Sunday, May 14, 2017

Mother's Day: My debt to my maternal grandmother, Rena Caroline Waldis Brown

Rena Waldis Brown at the Forest Lake Country Club circa 1918
Thinking of my maternal grandmother on this Mother's Day, whom I affectionately called Grammy Whammy because she was a pip.

She died in 1993 at the age of 93, born when the 19th century became the 20th century.

I have several of her belongings, but the one that is the most emotional for me is her Atlantic #511 washboard, from the National Washboard Co., Chicago, Saginaw, Memphis.

That washboard is a testament to the difficult realities of her life.  Rena Caroline Waldis was born in 1900 on a farm in rural Pennsylvania to immigrant Swiss German parents. The family history is sketchy—my mother’s generation didn’t ask questions of their parents. My brother has been doing some amazing ancestry work, and has found the immigrant records of Grammy's own mother coming over from Trier, Germany, on a ship through Liverpool, as a 10 year old with her mother and 4 siblings. That's a story for another day.

I know my great-grandparents were painfully poor. They had 11 children, only the first and last of whom survived childhood (my grandmother being the youngest). My great-grandfather died when my grandmother was young, leaving great-grandma with two girls to fend for themselves.

Grammy rarely spoke about her childhood, except in an offhand comment once that when she was still in the highchair her mother put an  iron in her hand so that she could iron handkerchiefs for one of the summer resorts in the area to earn pennies. And one other specific, that when she was a young girl her dog ate poison that a neighbor had put out to kill a fox, and died.  At 80 she could start crying whenever she told that story, so deep was her love for her dog, a lifelong love for all of her dogs.

What I know of her history picks up when she was 16 or so. She got a job at the Forest Lake County Club in Hawley, PA--a private club that opened in 1882 and continues today--as a waitress, and a laundress (picture above). Doing the resort’s sheets by hand was not easy. Hard manual labor followed her from the farm to the resort—it was all she knew.

Grammy had a very winning personality, and it turned out that a Lutheran reverend from Brooklyn summered there with his family. The family story goes that he said to her 'you should come to the big city' and so she did. She somehow navigated herself to Brooklyn and showed up on his doorstep to work as a live-in maid!  She had the spirit that told her there was more to life than a rural farm with no electricity, and she was going to go find it.  Her only surviving sibling did not have that spirit, and spent her entire life in the country.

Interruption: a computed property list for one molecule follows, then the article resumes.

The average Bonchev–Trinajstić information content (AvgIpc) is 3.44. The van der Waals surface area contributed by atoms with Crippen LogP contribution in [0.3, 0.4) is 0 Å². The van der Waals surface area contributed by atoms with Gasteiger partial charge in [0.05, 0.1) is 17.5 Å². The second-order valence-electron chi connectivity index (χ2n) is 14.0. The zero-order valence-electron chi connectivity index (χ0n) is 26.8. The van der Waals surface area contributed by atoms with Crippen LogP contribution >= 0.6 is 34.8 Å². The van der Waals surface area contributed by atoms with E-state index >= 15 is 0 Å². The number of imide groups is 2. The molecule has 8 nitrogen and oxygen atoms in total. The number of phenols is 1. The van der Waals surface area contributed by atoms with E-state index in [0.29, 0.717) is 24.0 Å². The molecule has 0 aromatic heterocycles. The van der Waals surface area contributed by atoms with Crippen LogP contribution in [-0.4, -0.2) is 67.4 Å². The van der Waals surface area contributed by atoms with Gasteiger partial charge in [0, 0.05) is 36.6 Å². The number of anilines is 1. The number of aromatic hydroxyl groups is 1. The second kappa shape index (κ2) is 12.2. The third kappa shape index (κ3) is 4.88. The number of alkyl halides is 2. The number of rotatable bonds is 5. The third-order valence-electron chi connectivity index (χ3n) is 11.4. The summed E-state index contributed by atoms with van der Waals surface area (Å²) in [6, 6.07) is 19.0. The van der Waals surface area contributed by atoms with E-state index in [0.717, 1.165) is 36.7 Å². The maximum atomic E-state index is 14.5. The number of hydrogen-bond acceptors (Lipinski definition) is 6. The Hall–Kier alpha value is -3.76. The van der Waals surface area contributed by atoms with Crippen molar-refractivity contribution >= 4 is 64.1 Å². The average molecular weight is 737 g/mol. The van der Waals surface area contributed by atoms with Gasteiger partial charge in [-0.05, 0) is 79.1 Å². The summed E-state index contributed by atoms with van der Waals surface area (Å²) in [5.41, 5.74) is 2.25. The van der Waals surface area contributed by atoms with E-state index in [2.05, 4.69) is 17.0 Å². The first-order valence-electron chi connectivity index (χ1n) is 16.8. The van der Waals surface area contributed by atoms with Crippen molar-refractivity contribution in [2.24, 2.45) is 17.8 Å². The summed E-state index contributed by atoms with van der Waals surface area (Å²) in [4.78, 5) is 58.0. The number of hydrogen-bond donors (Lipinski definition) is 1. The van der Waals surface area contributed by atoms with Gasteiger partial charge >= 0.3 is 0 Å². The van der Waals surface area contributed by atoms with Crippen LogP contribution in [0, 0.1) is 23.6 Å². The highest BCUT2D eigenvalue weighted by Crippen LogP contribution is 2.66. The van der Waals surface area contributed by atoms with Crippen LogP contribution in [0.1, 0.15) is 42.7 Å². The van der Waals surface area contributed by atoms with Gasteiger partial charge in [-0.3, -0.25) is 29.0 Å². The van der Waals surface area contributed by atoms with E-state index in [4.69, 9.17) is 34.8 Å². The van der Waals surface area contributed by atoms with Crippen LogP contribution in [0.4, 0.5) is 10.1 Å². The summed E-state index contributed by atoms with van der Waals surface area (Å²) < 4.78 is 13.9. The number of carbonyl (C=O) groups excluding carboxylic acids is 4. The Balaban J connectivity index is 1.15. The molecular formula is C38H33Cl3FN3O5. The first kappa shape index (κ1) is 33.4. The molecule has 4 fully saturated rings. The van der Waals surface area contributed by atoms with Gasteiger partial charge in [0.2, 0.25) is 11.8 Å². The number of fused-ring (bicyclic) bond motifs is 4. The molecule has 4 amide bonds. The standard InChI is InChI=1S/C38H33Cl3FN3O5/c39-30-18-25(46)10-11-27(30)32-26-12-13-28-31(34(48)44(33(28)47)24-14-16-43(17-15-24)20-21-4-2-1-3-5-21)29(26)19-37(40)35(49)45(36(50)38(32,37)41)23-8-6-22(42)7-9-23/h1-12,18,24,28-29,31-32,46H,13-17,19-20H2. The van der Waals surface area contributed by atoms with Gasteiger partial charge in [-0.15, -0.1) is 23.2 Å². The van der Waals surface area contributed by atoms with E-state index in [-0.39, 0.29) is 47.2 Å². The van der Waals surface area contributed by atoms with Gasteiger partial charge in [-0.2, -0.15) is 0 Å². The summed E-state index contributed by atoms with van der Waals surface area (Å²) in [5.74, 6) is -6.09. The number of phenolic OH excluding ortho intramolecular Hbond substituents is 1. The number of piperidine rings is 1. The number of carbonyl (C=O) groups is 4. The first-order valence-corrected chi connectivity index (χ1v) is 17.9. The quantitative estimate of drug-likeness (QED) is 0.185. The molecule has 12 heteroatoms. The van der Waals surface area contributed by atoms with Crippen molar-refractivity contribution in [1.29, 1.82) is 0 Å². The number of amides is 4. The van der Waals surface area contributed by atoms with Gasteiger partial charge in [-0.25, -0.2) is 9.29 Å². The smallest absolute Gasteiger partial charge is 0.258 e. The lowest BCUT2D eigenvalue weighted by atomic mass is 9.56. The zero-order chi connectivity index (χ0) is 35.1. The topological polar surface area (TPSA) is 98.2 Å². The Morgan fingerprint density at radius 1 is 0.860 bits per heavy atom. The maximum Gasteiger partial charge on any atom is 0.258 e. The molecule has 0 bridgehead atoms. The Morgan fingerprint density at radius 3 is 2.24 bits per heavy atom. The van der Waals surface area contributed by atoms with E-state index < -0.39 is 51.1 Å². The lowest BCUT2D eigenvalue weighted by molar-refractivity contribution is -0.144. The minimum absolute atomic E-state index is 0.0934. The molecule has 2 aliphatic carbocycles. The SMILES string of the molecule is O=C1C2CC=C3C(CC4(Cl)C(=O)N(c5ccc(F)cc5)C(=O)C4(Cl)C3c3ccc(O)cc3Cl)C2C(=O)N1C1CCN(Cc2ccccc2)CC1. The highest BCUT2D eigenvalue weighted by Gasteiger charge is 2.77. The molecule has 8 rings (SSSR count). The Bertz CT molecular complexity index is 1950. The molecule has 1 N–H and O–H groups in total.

In some ways Grammy hit the jackpot. I mean the reverend could have been from Boston (no offence) but no, it was New York, and Grammy had the soul of the quintessential New Yorker. I think she arrived in Brooklyn around 1919.

Again the history is a little sketchy.  After working for Reverend Harper for a while she got a job with a dowager as a paid companion--which always made me think of the Second Mrs. De Winter traveling with Mrs. Van Hopper to Monaco in the film Rebecca.

The dowager lived on Riverside Drive at 116 Street in Manhattan. Seven decades later I would move into an apartment literally up the block from there, on Claremont Avenue. Truly, what are the odds?

The years passed; Rena had a series of boyfriends. Somewhere along the line she met Arthur Cornelius Brown, a first generation American with Norwegian parents, and they began dating. It was the Depression, and he had a job as a mail carrier, which was good. Around when Grammy was 30 the dowager asked her to go to Europe with her.  Grammy said to her beau Arthur, “we get married, now, or I’m going to Europe.”

They got married.

I never met my grandfather, but it seems that married life did not turn out as Grammy was expecting. She had worked for wealthy people, and had received beautiful furniture and china as wedding gifts. She thought that she would be entertaining a lot herself, but as a mailman Grandpa worked very hard, and he wasn’t interested in much of a social life. It's also that he had been a bachelor for almost 40 years, and maybe that was too long.

My mother once told me that when she was a teenager she came upon her mother in the middle of a crying jag. I think about that sometimes. The life Grammy imagined was not her reality, even after all her will power had gotten her off the farm and into the most fabulous city in the world, where she was a success in many, many ways. She had her own money and her own bank account, no small feat for a woman in her day. She had the freedom of the great NY subway system, that she learned backwards and forward.  She had a mailman who came home, every day (something she liked to repeat), and two little girls, but perhaps something was missing, or just wasn't right.

I loved and admire her for all her struggles—for her strength, in surviving the pandemic influenza of 1918 (when the coffins in NY lined the streets), for her encyclopedic knowledge of the NY subway system, her life-long love of her dogs, for raising such a special daughter, for always sending money back to her sister who never left rural Pennsylvania, for playing tea party with me when I was 5 with much patience, and keeping her spirits up, even as old, old age descended on her, until at 93 she finally joined back up with Arthur.

Because she got off the farm, I am able to live in a condo in Manhattan that has a washer/dryer IN THE KITCHEN--which for Manhattan is still pretty rare.  How do I ever repay such a debt?